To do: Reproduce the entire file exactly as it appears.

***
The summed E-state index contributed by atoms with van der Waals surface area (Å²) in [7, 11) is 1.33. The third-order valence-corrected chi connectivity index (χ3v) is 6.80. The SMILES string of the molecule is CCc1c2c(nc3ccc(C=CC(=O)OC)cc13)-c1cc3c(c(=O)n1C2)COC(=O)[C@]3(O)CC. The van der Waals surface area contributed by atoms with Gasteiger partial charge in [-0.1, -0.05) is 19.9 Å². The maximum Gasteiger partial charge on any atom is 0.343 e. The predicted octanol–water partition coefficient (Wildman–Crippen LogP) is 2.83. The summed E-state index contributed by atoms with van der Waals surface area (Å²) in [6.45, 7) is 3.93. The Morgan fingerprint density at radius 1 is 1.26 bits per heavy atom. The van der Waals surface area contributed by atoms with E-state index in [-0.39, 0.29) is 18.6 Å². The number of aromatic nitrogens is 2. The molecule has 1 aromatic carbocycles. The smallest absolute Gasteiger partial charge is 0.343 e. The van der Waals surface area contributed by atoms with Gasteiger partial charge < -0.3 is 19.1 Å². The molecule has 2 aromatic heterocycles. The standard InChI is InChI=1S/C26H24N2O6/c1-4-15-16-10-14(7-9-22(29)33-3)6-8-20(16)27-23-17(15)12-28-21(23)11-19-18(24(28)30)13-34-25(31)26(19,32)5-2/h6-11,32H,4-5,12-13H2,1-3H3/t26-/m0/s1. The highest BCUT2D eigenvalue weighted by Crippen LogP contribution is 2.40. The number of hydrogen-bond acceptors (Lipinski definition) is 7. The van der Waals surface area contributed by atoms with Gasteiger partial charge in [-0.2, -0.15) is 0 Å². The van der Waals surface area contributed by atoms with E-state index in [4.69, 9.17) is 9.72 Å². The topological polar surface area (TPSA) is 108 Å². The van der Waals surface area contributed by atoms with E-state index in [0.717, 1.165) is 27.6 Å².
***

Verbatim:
The summed E-state index contributed by atoms with van der Waals surface area (Å²) in [7, 11) is 1.33. The third-order valence-corrected chi connectivity index (χ3v) is 6.80. The SMILES string of the molecule is CCc1c2c(nc3ccc(C=CC(=O)OC)cc13)-c1cc3c(c(=O)n1C2)COC(=O)[C@]3(O)CC. The van der Waals surface area contributed by atoms with Gasteiger partial charge in [-0.1, -0.05) is 19.9 Å². The maximum Gasteiger partial charge on any atom is 0.343 e. The predicted octanol–water partition coefficient (Wildman–Crippen LogP) is 2.83. The summed E-state index contributed by atoms with van der Waals surface area (Å²) in [6.45, 7) is 3.93. The Morgan fingerprint density at radius 1 is 1.26 bits per heavy atom. The van der Waals surface area contributed by atoms with E-state index in [-0.39, 0.29) is 18.6 Å². The number of aromatic nitrogens is 2. The molecule has 1 aromatic carbocycles. The smallest absolute Gasteiger partial charge is 0.343 e. The van der Waals surface area contributed by atoms with Gasteiger partial charge < -0.3 is 19.1 Å². The molecule has 2 aromatic heterocycles. The standard InChI is InChI=1S/C26H24N2O6/c1-4-15-16-10-14(7-9-22(29)33-3)6-8-20(16)27-23-17(15)12-28-21(23)11-19-18(24(28)30)13-34-25(31)26(19,32)5-2/h6-11,32H,4-5,12-13H2,1-3H3/t26-/m0/s1. The highest BCUT2D eigenvalue weighted by Crippen LogP contribution is 2.40. The number of hydrogen-bond acceptors (Lipinski definition) is 7. The van der Waals surface area contributed by atoms with Gasteiger partial charge in [-0.2, -0.15) is 0 Å². The van der Waals surface area contributed by atoms with E-state index in [4.69, 9.17) is 9.72 Å². The topological polar surface area (TPSA) is 108 Å². The van der Waals surface area contributed by atoms with E-state index in [0.717, 1.165) is 27.6 Å².